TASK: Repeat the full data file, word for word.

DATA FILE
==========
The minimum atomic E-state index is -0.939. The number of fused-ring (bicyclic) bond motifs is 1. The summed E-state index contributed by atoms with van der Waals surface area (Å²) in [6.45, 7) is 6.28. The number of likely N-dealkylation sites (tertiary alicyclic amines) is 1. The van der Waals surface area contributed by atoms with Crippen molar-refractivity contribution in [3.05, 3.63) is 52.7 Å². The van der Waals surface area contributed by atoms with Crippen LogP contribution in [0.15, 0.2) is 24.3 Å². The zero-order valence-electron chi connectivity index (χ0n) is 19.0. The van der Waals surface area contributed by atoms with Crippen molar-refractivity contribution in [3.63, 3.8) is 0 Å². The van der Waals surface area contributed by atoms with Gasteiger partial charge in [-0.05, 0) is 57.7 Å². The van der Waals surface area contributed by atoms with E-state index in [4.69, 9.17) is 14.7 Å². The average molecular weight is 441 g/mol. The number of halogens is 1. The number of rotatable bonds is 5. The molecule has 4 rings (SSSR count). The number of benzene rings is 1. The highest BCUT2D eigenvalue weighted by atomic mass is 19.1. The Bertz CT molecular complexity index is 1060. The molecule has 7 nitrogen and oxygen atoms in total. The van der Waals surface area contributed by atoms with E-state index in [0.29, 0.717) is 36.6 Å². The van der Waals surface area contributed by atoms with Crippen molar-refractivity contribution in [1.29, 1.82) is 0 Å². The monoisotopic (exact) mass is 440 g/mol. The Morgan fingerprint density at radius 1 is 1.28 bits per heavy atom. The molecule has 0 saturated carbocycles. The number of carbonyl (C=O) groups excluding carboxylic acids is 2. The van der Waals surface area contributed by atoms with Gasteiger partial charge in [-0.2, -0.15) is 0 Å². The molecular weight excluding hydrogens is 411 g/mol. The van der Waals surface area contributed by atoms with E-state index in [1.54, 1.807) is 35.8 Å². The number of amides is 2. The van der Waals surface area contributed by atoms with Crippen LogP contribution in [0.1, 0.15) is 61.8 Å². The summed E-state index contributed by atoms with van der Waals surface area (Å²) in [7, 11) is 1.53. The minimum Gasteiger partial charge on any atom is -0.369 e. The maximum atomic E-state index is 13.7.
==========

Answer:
The minimum atomic E-state index is -0.939. The number of fused-ring (bicyclic) bond motifs is 1. The summed E-state index contributed by atoms with van der Waals surface area (Å²) in [6.45, 7) is 6.28. The number of likely N-dealkylation sites (tertiary alicyclic amines) is 1. The van der Waals surface area contributed by atoms with Crippen molar-refractivity contribution in [3.05, 3.63) is 52.7 Å². The van der Waals surface area contributed by atoms with Crippen LogP contribution in [0.15, 0.2) is 24.3 Å². The zero-order valence-electron chi connectivity index (χ0n) is 19.0. The van der Waals surface area contributed by atoms with Crippen molar-refractivity contribution in [3.63, 3.8) is 0 Å². The van der Waals surface area contributed by atoms with Gasteiger partial charge in [-0.05, 0) is 57.7 Å². The van der Waals surface area contributed by atoms with E-state index in [4.69, 9.17) is 14.7 Å². The average molecular weight is 441 g/mol. The number of halogens is 1. The number of rotatable bonds is 5. The molecule has 4 rings (SSSR count). The number of benzene rings is 1. The highest BCUT2D eigenvalue weighted by atomic mass is 19.1. The Bertz CT molecular complexity index is 1060. The molecule has 7 nitrogen and oxygen atoms in total. The van der Waals surface area contributed by atoms with E-state index in [0.29, 0.717) is 36.6 Å². The van der Waals surface area contributed by atoms with Crippen molar-refractivity contribution in [1.29, 1.82) is 0 Å². The monoisotopic (exact) mass is 440 g/mol. The Morgan fingerprint density at radius 1 is 1.28 bits per heavy atom. The molecule has 0 saturated carbocycles. The number of carbonyl (C=O) groups excluding carboxylic acids is 2. The van der Waals surface area contributed by atoms with Gasteiger partial charge in [-0.2, -0.15) is 0 Å². The molecular weight excluding hydrogens is 411 g/mol. The van der Waals surface area contributed by atoms with E-state index in [1.54, 1.807) is 35.8 Å². The number of amides is 2. The van der Waals surface area contributed by atoms with Crippen LogP contribution in [0.1, 0.15) is 61.8 Å². The summed E-state index contributed by atoms with van der Waals surface area (Å²) in [7, 11) is 1.53. The minimum Gasteiger partial charge on any atom is -0.369 e. The maximum atomic E-state index is 13.7.